OPP auxiliary members saluted for their service

The local Police Services Board recognized the valuable contributions of the district’s volunteer police force—the OPP Auxiliary—this morning.
During a breakfast meeting at La Place Rendez-Vous, PSB chairman John McTaggart thanked the OPP Auxiliary members for their service to district communities and presented them with certificates of appreciation.
Among the recipients were Murray Alexander, Aimee Collins, James O’Sullivan, Chris Spence, and Laurie Walsh.
The district’s two other OPP Auxiliary members—Curtis Loerzel and Robert Dokuchie—could not be present at this morning’s ceremony due to work commitments.
Fort Frances OPP S/Sgt. Hugh Dennis said the auxiliary members are seen as “valuable” by the local detachment and its officers. He noted there’s a true bonding that occurs between the volunteers and the full-fledged officers when they work together.
“I want to thank them personally for their efforts,” he remarked. “They’re a special group of people.”
The meeting also was attended by PSB members Bill Martin, Patti-Jo Reid, Loreen Holt, and Couns. Neil Kabel and Rick Wiedenhoeft, who had a number of questions for the auxiliary members, including how why they became members in the first place.
“I loved volunteering anyway,” said Walsh, a long-time member of the local Kiwanis Club and regular volunteer for the Fort Frances Canadian Bass Championship.
“It’s just another way to be involved in the community,” he added. “It sounded more intriguing than selling tickets at Safeway.”
Walsh stressed being an auxiliary member held “more fun, more excitement” than many other volunteering jobs.
“You get on patrol with a regular member and you see things you didn’t know happened here at night,” he remarked.
Spence, who works at the Fort Frances Jail, said he’d worked with young offenders for years, wanted to help out in the community, and had been considering a career in policing when he joined the auxiliary three-and-a-half years ago.
After experiencing what’s it’s like to be on the force, he’s right now writing tests to become a full-fledged OPP officer.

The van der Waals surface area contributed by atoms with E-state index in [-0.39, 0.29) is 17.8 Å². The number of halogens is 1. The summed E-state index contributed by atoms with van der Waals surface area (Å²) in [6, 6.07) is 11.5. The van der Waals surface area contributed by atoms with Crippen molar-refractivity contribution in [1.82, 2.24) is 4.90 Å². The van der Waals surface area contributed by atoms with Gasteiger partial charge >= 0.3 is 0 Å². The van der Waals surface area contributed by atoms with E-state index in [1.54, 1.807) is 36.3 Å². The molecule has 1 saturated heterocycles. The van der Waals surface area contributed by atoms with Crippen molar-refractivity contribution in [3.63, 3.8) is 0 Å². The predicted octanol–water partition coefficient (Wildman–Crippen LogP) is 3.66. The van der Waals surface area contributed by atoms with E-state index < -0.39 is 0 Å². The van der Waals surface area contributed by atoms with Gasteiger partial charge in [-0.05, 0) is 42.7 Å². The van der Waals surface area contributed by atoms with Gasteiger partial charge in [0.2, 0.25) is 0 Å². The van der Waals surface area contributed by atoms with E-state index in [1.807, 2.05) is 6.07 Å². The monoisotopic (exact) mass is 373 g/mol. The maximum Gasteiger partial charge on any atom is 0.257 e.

S/Sgt. Dennis noted being an auxiliary member is a “highly recommended” way to start a career as an OPP officer.
Collins said she first did a co-op placement with the OPP while in high school and became interested in the force. She likes the volunteering aspect of it, with a view to possibly become an officer down the road.
She noted it’s a good way to see both the positive and negative sides of doing the job, and judge for oneself whether it’s a life-long career choice.
O’Sullivan, a paramedic by trade, noted he wanted to be an OPP officer many years ago but couldn’t pursue it because he didn’t meet the vision requirements.
But when he found out about the OPP Auxiliary, he got involved and added the job to a long list of other volunteer work, including being a firefighter and councillor in Emo.
“It’s really interesting, and the training was great,” he said. “Three squares and an exercise program.”
Alexander, who works at the Fort Frances Jail, joined four years ago after attending a public information session on the OPP Auxiliary.
“People asked, ‘What’s an old fellow like you doing on a job like this?’ I wanted to see if I could run with the young pups,” he chuckled. “And here I am.”
OPP Auxiliary members are trained volunteers who assist OPP officers, whether it’s on patrol, responding to an incident, or doing paperwork back at the detachment.
The purpose of the OPP Auxiliary program is to provide fully-trained volunteer auxiliary members to perform police duties in special circumstances, including emergencies, when there are not sufficient OPP police officers.
But being a member also allows citizens the opportunity to experience firsthand both the excitement and challenges of police duty.
Members of the auxiliary have no police authority and must rely on the same arrest provisions afforded regular citizens.
But the Police Services Act does provide for instances when the auxiliary member may have the authority of a police officer. This can occur in an emergency situation where the OPP requires additional strength to cope with a special occasion or event, noted S/Sgt. Dennis.
There are a total of 30 auxiliary members in the Kenora and Rainy River districts, and a total of 900 in the province.
The OPP Auxiliary started back in 1960, with members in Rainy River District first dating back around 12 years ago.

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